Six layers of sediment (a3, b3, 4, a5, b5, 6) were exposed in the excavation. The complete stratigraphy, comprising all six layers, was only discovered in a section in Area F (Fig. 5). The identification of the sediment layers corresponds to the stratigraphy identified in the 2012 excavation (Greenbaum et al. 2014). Strata 1 and 2 were identified in the trial trenches of 2012, but were not discovered in the current excavation. The following list is a description of the strata from bottom to top.
1. Stratum a3: heavy black clay (thickness c. 0.5 m) with concentrations of bones and flint tools. This layer was only exposed in Area F. The interface with the overlying stratum (b3) is gradual.
2. Stratum b3: cracked, black-brown clay containing gypsum crystals. This layer contained most of the finds, which included an abundance of flint tools and animal bones. Their provenance was the interface with the layer above it. Stratum b3 was exposed in Areas B and F.
3. Stratum 4: red prismatic clay containing an abundance of developed and especially large gypsum crystals. Only a small number of finds comes from this layer. Stratum 4 was exposed in Areas B and E and in the section in Area F.
4. Stratum a5: massive gray cracked gley, with orange-yellow patches. Several flint items and animal bones were found in this layer, particularly at the interface with Stratum b5. The stratum was exposed in Areas A, B, C and E and in the section in Area F. 
5. Stratum b5: gray clay containing high concentrations of limestone concretions. Flint tools and animal bones were found in the layer. It was exposed in Areas A and C and in the northern, western and eastern sections of the eastern lot.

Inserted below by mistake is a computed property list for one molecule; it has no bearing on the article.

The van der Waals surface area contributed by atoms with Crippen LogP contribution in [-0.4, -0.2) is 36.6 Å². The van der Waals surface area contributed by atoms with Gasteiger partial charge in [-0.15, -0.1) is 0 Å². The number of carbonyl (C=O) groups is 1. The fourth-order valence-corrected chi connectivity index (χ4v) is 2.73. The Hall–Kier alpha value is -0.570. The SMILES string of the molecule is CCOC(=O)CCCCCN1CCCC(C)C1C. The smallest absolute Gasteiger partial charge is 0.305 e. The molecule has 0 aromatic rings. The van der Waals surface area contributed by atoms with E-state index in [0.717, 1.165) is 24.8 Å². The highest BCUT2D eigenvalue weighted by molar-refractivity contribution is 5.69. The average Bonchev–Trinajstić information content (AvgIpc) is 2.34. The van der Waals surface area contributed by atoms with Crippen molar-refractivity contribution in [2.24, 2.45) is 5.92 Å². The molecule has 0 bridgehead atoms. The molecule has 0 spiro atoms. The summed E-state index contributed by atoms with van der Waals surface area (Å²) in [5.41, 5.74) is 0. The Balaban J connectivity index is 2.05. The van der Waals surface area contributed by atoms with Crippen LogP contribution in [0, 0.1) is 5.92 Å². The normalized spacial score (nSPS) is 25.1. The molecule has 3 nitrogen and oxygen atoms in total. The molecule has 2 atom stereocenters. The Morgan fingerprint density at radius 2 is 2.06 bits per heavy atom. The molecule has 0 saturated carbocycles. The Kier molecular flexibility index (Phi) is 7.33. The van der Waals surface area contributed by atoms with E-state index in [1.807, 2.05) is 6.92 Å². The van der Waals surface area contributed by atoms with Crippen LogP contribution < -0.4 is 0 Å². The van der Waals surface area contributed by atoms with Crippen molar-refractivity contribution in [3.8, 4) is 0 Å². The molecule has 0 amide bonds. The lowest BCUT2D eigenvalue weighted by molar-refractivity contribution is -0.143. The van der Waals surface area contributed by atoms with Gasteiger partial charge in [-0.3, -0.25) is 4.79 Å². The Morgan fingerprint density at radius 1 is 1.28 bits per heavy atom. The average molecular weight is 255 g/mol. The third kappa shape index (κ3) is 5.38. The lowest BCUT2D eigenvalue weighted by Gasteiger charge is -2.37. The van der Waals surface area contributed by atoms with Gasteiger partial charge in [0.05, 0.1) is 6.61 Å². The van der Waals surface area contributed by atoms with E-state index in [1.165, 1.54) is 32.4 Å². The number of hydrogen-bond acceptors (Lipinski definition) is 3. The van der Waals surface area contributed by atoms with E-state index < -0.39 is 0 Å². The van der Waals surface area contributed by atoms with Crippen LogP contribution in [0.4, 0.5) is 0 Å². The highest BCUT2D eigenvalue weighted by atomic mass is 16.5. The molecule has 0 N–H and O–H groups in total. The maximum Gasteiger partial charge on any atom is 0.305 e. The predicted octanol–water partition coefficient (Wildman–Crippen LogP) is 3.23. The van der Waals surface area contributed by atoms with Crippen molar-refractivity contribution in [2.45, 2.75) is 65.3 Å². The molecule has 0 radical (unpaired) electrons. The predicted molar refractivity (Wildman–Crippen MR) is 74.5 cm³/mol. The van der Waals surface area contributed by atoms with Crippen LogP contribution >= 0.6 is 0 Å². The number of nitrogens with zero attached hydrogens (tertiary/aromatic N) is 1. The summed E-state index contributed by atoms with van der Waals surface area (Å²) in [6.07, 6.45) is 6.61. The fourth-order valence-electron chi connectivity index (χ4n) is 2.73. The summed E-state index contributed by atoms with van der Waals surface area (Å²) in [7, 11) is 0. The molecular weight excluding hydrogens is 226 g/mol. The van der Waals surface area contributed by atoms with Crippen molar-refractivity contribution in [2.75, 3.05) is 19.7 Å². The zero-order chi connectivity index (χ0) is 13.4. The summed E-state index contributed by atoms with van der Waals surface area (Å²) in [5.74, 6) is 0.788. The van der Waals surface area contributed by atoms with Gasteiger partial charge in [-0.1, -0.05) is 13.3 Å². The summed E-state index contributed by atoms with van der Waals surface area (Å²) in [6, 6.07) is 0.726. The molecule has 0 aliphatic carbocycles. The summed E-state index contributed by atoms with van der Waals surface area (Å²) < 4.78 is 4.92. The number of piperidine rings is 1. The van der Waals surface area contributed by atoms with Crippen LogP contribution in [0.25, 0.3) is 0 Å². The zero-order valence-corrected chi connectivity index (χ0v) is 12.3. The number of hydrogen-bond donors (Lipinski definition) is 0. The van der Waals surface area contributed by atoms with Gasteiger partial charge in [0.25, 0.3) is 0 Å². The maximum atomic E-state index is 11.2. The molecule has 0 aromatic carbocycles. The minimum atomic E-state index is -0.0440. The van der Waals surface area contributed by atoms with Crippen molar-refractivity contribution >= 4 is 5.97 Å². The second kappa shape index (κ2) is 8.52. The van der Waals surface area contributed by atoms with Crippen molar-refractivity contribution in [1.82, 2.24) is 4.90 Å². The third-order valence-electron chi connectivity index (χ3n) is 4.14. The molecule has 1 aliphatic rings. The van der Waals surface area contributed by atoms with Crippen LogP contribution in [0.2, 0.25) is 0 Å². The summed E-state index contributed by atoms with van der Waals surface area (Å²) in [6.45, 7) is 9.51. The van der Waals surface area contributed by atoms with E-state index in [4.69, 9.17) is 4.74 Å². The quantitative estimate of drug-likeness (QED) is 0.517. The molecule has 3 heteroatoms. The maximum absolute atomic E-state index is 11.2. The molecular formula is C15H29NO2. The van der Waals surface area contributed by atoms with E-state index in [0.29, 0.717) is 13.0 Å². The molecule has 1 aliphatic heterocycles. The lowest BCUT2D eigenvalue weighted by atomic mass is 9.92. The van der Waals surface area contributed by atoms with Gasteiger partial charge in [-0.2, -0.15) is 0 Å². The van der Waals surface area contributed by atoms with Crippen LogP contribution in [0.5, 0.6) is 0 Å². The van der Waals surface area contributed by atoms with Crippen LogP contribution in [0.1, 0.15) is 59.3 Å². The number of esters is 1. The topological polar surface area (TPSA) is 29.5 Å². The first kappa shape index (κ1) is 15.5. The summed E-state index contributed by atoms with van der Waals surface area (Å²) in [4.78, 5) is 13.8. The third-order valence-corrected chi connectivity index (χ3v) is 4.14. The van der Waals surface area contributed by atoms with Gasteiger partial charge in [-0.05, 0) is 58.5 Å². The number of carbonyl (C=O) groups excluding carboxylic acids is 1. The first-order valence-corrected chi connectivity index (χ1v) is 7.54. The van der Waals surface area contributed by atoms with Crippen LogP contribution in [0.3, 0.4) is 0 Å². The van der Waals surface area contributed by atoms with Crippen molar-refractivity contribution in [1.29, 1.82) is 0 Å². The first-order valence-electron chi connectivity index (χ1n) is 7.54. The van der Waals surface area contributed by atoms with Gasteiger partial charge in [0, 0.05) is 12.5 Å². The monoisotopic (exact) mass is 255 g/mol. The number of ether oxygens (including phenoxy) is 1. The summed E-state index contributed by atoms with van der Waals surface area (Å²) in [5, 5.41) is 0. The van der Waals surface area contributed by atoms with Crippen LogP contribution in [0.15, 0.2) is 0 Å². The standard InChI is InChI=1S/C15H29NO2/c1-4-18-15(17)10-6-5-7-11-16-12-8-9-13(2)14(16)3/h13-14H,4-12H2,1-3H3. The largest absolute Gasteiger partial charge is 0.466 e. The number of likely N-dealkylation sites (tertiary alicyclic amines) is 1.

6. Stratum 6: brown-red clay (thickness 1.2 m). The layer is cut by small gullies that, judging by the finds in them, date from the Chalcolithic to the Early Islamic period. These gullies severed Strata b5 and a5 in Areas A and C.
Area A (42 sq m) was situated c. 100 m southwest of the excavation area in 2009–2011. Strata b5 and a5, containing finds from the Middle Paleolithic (Mousterian culture), were exposed in the area. The top of Stratum, b5, which dates to the Upper Mousterian culture, was severed by a gully running in a north–south direction that was active during the Byzantine period. After removing the sediment beside the gully with a backhoe, a second, earlier gully that cut the layer was revealed, probably dating from the Chalcolithic period. Most of the finds were discovered in Stratum b5 and consist of fresh, sharp flint items in a variety of sizes, fragments of animal bones and teeth belonging to large herbivores. The flint assemblage from Stratum b5 is on the whole characterized by large primary items representing the initial stages of the knapping sequence. Attempts at a preliminary refitting studies produced several refitted aggregates of knapped flint utilizing the Levallois reduction technique (Fig. 6). Stratum a5 yielded fewer finds than the previous layer; nevertheless, a human molar was found in it.